This (true) story is an inspiration to adults and children, alike. And it is beautifully illustrated to boot. I found the book on a trip to Hawaii and fell in love with the images. I was familiar with Duke Kahanamoku, but not with all the details of his life. I was therefore pleased to learn so much from this story, aimed at children. Well written. My friends' kids loved it. I bought two copies for myself; one to keep and one to cut up and frame, as the illustrations are so exceptionally lovely.
Duke Kahanamoku was an Olympic gold medalist, the father of modern surfing, and an icon of Hawaiian culture.
Crowe tells the story of Kahanamoku's boyhood in Honolulu where daily swims in the ocean developed his strength and technique. Qualifying for the Stockholm Olympics in 1912, he made friends with another American athlete, Jim Thorpe.
Duke almost missed his first Olympic race because he overslept. In a wonderful display of Olympic spirit, his chief competitor, Cecil Helay, from Australia, refused to swim unless the officials let Duke compete. Such magnanimity is hard to imagine in today's endorsement rich, high-stakes winner-takes-home the-Wheaties-box environment.
He popularized surfing and promoted Hawaii all his life. Duke's Creed of Aloha is a fitting ending to an excellent biography of a man who always exhibited good sportsmanship and Olympic ideals.
Richard Waldrep perfectly illustrates the story with wonderous full color illustrations that evoke vintage art deco travel posters.
Duke Kahanamoku, widely regarded as the person who spread the popularity of modern surfing, also won six Olympic medals over the course of swimming career. This fascinating book tells the story of Duke's upbringing on the Hawaiian island of O'ahu and his quick progression up the ranks to become Hawaii's fastest young swimmer and later an Olympic champion. He also promoted the sport of surfing, which was previously only known in Hawaii, in Australia and the United States, and he introduced the idea of using surfboards for rescue and lifeguard operations. Woven throughout the interesting biographical account are powerful economics lessons related to scarcity and discrimination. Financial constraints and barriers associated with racism contributed to the challenges that Duke faced in his quest to compete internationally and become the "fastest swimmer in the world."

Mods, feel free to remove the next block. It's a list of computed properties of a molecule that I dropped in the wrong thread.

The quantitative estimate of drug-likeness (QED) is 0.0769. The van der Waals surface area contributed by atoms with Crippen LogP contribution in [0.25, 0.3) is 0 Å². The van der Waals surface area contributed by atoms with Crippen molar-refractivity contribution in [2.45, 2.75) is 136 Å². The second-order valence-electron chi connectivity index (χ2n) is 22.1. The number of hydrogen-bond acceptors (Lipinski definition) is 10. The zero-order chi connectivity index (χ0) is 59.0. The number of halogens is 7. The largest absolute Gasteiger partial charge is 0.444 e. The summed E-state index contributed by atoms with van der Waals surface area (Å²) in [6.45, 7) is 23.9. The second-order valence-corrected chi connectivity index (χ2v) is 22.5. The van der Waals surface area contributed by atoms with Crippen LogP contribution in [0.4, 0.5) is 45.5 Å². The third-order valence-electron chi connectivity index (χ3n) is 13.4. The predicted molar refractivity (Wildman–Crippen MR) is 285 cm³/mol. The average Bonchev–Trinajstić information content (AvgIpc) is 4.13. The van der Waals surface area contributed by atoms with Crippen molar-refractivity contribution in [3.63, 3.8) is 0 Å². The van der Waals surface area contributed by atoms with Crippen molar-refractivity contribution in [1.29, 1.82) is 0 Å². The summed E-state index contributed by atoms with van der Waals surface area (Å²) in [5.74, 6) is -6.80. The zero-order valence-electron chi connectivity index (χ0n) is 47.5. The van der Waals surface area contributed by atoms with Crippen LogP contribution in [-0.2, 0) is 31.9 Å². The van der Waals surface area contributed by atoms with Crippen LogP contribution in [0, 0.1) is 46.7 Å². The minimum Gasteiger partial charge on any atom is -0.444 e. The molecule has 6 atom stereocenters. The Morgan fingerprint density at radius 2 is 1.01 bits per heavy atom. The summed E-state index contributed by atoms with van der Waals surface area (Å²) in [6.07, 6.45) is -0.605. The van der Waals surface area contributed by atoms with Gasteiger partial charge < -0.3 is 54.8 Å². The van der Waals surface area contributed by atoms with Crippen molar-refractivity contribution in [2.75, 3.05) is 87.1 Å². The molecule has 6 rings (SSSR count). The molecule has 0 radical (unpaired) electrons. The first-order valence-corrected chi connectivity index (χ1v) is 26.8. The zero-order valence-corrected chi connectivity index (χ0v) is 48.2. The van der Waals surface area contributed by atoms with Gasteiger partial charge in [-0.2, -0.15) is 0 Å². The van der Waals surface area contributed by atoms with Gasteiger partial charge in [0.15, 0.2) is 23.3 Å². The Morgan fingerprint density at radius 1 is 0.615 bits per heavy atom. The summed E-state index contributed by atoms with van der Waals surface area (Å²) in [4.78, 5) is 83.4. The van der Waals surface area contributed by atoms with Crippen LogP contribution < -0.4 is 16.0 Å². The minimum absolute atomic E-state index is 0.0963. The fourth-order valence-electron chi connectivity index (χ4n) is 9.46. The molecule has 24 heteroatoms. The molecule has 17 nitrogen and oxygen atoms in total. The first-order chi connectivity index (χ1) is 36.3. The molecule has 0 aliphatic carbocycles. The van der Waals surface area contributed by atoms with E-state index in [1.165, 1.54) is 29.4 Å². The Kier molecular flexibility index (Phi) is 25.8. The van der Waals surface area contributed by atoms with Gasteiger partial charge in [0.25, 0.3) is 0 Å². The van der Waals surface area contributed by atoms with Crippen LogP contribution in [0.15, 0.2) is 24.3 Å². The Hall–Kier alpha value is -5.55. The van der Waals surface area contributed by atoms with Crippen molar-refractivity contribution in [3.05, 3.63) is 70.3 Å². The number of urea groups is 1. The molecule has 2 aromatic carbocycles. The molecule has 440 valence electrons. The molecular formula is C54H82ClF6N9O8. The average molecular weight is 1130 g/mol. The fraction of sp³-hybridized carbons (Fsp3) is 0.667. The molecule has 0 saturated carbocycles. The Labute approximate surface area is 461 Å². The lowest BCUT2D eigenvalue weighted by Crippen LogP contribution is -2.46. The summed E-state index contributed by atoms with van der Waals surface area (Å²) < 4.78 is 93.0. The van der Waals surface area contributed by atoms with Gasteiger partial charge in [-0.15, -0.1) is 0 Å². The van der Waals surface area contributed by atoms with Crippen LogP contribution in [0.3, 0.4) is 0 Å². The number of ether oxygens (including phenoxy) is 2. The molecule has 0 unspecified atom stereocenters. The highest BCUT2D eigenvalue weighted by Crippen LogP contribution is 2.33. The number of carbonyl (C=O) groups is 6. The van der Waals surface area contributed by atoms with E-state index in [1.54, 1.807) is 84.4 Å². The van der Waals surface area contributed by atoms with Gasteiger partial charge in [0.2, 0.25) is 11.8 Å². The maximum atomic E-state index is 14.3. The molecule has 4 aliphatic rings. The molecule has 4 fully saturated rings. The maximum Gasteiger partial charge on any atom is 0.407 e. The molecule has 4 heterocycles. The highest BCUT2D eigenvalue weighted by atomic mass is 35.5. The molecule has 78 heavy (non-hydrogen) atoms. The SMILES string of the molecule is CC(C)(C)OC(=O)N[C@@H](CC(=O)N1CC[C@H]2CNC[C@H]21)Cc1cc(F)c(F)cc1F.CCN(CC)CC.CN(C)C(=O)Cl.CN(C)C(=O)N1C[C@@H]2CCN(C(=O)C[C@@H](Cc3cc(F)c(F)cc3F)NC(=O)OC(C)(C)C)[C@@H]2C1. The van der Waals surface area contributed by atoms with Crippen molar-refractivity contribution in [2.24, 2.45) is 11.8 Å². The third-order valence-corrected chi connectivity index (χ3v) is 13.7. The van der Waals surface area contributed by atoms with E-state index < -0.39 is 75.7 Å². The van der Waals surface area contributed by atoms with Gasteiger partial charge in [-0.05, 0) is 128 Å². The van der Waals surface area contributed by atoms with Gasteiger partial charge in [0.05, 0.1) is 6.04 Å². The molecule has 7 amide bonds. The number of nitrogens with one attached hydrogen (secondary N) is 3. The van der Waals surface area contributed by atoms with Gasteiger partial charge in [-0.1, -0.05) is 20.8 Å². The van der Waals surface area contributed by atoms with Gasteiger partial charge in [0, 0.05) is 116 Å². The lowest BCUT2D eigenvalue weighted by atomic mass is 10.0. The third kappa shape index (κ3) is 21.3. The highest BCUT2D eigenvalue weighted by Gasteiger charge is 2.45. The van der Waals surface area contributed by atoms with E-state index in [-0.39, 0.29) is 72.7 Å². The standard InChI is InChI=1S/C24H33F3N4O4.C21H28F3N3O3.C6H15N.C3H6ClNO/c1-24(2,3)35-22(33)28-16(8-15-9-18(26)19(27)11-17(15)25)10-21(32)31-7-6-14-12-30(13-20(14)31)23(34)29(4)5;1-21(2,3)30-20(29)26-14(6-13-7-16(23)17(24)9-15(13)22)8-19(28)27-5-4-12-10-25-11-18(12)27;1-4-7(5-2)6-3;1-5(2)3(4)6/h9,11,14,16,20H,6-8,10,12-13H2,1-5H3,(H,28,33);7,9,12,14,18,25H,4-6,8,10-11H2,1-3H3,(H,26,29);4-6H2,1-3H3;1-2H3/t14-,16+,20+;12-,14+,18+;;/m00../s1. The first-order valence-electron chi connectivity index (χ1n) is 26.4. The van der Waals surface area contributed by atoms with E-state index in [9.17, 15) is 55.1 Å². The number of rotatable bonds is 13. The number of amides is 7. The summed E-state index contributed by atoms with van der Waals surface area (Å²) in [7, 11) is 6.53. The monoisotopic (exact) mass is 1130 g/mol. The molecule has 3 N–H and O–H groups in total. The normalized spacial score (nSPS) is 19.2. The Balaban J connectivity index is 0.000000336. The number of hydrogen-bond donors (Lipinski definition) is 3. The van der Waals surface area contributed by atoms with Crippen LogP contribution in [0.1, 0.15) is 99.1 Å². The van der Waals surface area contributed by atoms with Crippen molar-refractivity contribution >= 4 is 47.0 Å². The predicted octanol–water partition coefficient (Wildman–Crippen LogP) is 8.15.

Who brought surfing to Australia? Who invented the Hawaiian flutterkick? Who was the first Hawaiian to win an Olympic medal? Who was sheriff of Oahu for over two decades? Who championed the use of a paddleboard for ocean rescues?
Duke Kahanamoku, that's who.
Ellie Crowe describes Kahanamoku's accomplishments in her book, Surfer of the Century: The Life of Duke Kahanamoku. The writing is concise, and the illustrations by Richard Waldrep are very complementary to the text. By its very nature, this book is a summary, meant as a general overview of Kahanamoku, probably for kids aged 10-12, but interesting for all who want to know more about Duke.
Kahanamoku is really a "feel good" story, and Crowe makes note of both his insecurities and his extraordinary accomplishments.
This is such an interesting story! My 9-year-old son read it all in one sitting, which is rare! It's about Duke Kahanamoku, the swimmer and surfer who brought surfing to the world. It's fascinating to read about how he went to Australia and the aussies were amazed to see him ride waves on a board. His trials to get into the Olympics as a swimmer are also really interesting- Duke had such an unusual life. The book is very well-written, and each story from Duke's life draws you in. The illustrations are really nice too- lots of blue ocean. It's a very attractive book, with different colored pages where the writing is, which is something I haven't seen in a book before. Gorgeous!